… and you shall give him the name Immanuel, which means ‘God is with us.'”
I read these words from the angel to Joseph in a dream, in our morning worship before the sermon. When we begin our worship, every Sunday, we light the candles at either end of the altar table, to remind us of the presence of God with, in, and among us as we worship.
Today was no different. Usually the candle flames burn straight, still and unmoving; today they were delightfully mischievous in their flickering – a cleverly timed reminder on this fourth Sunday in Advent, of God’s presence and love.
So, actually, today was wonderfully different. As a moving sermon was spoken from the pulpit, I noticed the flame on the candle closest to me, leaning to the right, in my direction.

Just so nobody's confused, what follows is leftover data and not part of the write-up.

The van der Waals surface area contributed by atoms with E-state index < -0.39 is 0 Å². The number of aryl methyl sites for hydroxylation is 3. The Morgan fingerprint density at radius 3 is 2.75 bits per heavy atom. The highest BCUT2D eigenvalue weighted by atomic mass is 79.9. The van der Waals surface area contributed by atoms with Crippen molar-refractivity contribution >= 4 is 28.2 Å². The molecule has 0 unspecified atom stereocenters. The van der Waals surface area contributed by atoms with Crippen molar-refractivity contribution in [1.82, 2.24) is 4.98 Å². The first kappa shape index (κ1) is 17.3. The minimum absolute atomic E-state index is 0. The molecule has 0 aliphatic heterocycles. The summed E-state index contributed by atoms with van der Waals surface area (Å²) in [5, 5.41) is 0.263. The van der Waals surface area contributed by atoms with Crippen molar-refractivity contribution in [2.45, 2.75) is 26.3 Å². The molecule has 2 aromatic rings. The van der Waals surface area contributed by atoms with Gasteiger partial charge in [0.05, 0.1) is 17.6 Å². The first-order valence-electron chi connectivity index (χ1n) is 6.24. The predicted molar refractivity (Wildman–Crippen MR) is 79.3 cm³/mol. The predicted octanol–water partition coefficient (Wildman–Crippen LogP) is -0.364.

Well, Sara, that could have been the air from the heating system or an expected flicker from a live flame.
Maybe. But what if not? The what if of this very small observation which unfolded all sorts of comforts and delights in the context of the nativity drama kept me in hope, peace, joy and love this morning as a clear reminder of God’s presence with our church, with me, with us, tilted and flickered its holy dance during worship in the little chapel.
In a season of uncertainty for Andrew and me, the reminder of God with us in Immanuel was a well-timed breath of air – fresh, stale , it doesn’t matter: it was a deep inhale of promise and hearty exhale of gratitude.
God is with us. In the beginning, in the quiet whisper to Elijah, as an angel in a dream to Joseph, in a tilting candle flame for me.
In advent we anticipate the coming of Christ, Yeshua, our liberator. In him we encounter the incarnation of God’s most generous gifts to us: hope, peace, joy, and love. And we call him Immanuel which means “God is with us.”
Thanks be to God.